The Animal Spirits of Investor Relations: Behavioral IR
At a certain point in one’s career, you can amuse yourself at an IPO roadshow planning session as a banker opines how “all the investors are really interested in is the numbers” by then suggesting the two-week, two-team roadshow should be cancelled. This usually results in a grateful smile from the management team who is tired of hearing too many highly paid opinions and dreading two straight weeks of investor meetings. Numbers are of course proof points, but the IR process is best built on a foundation of direct and intense human interaction, much of which is based on building trust, understanding styles of communications, judging capabilities, etc. Having spanned the IR years from telexes and addressograph machines to webcasts and telepresence facilities, I see management teams spend more time on the road meeting investors now than they did in the days of 35mm slides and rotary phones. To be fair to the sell-side advisory community, the phrase “investment narrative” has become reasonably common in deal roadshow planning meetings, but that’s because they have (semi-secretly) admitted they are in the IR business (but just don’t want the remuneration of IRO’s and IR consultants).
If you’ve never heard a senior manager say “We just need to produce results and the market will respond accordingly,” then you’re not in Investor Relations or you’ve only worked for companies with enlightened leadership. While financial performance obviously sets the baseline for capital market valuation, there is overwhelming evidence that outside the range of current market value expectations, human behavior is the most powerful driver in relative market performance. For me, it’s gotten to the point that “why do I need to market to investors my investment appeal” is a question whose answer is incredibly obvious. For if numbers are all that matters, why do markets “crash,” why do investors “panic,” what was “tulip mania,” and why have the numbers-based financial values of public companies fluctuated by double digits from day-to-day over the last month or so?
The “numbers are all that matters” approach gives to certain CEOs and CFOs false comfort regarding the complex and unpredictable capital markets, and it’s also the result of generations of brainwashing by the investment banking/corporate broking community. It simply is not in the banking world’s economic interest to embrace the behavioral view of investor decision making. Why? Because an understanding of Behavioral Finance is not a skill set possessed by investment bankers and corporate brokers. And as public company management better understands and appreciates investor information processing and decision making, it highlights the lack of the need for highly paid middlemen. If you know your investors better than they do, why should they remain in between? And if you are paying attention you will already know who has the best insight into both the financial and behavioral drivers of a company’s existing and potential investors: the IRO. This is why Taylor Rafferty has developed “Behavioral IR,” a concept applying the science and principles of Behavioral Economics and Behavioral Finance.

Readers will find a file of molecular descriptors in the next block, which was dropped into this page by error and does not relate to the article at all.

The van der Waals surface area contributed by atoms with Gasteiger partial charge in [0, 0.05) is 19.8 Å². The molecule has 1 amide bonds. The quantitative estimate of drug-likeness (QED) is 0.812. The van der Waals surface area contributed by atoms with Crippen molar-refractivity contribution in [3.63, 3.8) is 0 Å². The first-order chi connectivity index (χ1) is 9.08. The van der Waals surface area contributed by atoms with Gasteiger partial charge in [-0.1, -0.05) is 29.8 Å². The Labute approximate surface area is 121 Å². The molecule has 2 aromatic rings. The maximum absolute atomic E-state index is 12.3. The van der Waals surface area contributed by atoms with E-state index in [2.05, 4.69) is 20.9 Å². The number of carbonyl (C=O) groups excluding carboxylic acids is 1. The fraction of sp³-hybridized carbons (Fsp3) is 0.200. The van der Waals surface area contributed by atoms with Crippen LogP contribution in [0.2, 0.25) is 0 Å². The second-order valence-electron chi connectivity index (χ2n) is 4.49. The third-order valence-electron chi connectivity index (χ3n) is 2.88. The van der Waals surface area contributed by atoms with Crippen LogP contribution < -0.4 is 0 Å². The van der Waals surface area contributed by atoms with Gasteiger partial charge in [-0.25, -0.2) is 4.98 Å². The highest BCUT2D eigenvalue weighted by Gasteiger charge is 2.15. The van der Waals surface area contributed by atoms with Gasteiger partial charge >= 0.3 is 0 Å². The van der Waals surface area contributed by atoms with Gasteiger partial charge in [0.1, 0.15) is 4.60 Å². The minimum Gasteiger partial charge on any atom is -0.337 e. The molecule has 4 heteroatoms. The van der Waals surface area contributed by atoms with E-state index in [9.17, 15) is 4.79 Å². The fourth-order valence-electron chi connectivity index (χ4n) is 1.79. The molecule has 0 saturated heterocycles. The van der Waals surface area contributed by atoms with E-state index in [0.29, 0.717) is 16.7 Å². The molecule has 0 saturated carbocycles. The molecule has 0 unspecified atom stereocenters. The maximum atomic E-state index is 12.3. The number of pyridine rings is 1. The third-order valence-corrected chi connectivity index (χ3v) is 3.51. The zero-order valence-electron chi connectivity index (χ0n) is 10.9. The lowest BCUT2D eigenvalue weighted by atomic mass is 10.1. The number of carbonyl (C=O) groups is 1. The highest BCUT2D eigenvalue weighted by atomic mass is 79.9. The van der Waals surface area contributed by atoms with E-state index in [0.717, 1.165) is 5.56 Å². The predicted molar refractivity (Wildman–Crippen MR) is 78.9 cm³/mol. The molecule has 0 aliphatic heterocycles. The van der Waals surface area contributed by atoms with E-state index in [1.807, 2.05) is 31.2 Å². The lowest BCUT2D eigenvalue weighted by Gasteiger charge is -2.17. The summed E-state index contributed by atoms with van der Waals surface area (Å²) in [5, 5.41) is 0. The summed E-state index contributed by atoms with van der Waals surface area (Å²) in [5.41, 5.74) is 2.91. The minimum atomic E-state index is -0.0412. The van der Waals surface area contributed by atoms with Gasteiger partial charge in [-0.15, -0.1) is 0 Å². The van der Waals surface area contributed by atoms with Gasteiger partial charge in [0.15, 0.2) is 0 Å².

While Behavioral IR has the potential to be a game changer for the IR profession in the coming years, it is built largely on what the best IROs have known and practiced for many years. Integrating advances in neuroscience and human cognition will fine tune messaging efficiency and effectiveness, and building upon principles highlighted in Behavioral Economics and Behavioral Finance will codify and inevitably alter structural approaches that were formed before the current seismic pressures shrunk the IR effectiveness of the sell-side and the media.